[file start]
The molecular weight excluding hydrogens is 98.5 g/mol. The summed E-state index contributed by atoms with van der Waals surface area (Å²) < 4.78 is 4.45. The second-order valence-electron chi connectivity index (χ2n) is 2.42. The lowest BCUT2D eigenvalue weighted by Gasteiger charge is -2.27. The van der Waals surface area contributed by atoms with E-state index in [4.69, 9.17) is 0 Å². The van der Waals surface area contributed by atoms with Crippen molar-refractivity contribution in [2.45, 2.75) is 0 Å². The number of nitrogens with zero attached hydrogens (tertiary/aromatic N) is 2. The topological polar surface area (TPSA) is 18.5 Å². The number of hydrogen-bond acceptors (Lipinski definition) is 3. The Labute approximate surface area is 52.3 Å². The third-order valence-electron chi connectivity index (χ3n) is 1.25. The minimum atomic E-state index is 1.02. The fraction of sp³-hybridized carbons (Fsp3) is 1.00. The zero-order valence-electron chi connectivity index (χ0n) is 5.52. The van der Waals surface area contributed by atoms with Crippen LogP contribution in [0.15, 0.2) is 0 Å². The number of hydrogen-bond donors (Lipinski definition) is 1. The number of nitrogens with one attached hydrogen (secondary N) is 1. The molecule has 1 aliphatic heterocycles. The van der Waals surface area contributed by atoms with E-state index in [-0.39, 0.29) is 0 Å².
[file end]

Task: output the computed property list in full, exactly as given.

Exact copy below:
The molecular weight excluding hydrogens is 98.5 g/mol. The summed E-state index contributed by atoms with van der Waals surface area (Å²) < 4.78 is 4.45. The second-order valence-electron chi connectivity index (χ2n) is 2.42. The lowest BCUT2D eigenvalue weighted by Gasteiger charge is -2.27. The van der Waals surface area contributed by atoms with E-state index in [4.69, 9.17) is 0 Å². The van der Waals surface area contributed by atoms with Crippen molar-refractivity contribution in [2.45, 2.75) is 0 Å². The number of nitrogens with zero attached hydrogens (tertiary/aromatic N) is 2. The topological polar surface area (TPSA) is 18.5 Å². The number of hydrogen-bond acceptors (Lipinski definition) is 3. The Labute approximate surface area is 52.3 Å². The third-order valence-electron chi connectivity index (χ3n) is 1.25. The minimum atomic E-state index is 1.02. The fraction of sp³-hybridized carbons (Fsp3) is 1.00. The zero-order valence-electron chi connectivity index (χ0n) is 5.52. The van der Waals surface area contributed by atoms with Crippen LogP contribution in [0.15, 0.2) is 0 Å². The number of hydrogen-bond donors (Lipinski definition) is 1. The number of nitrogens with one attached hydrogen (secondary N) is 1. The molecule has 1 aliphatic heterocycles. The van der Waals surface area contributed by atoms with E-state index in [-0.39, 0.29) is 0 Å².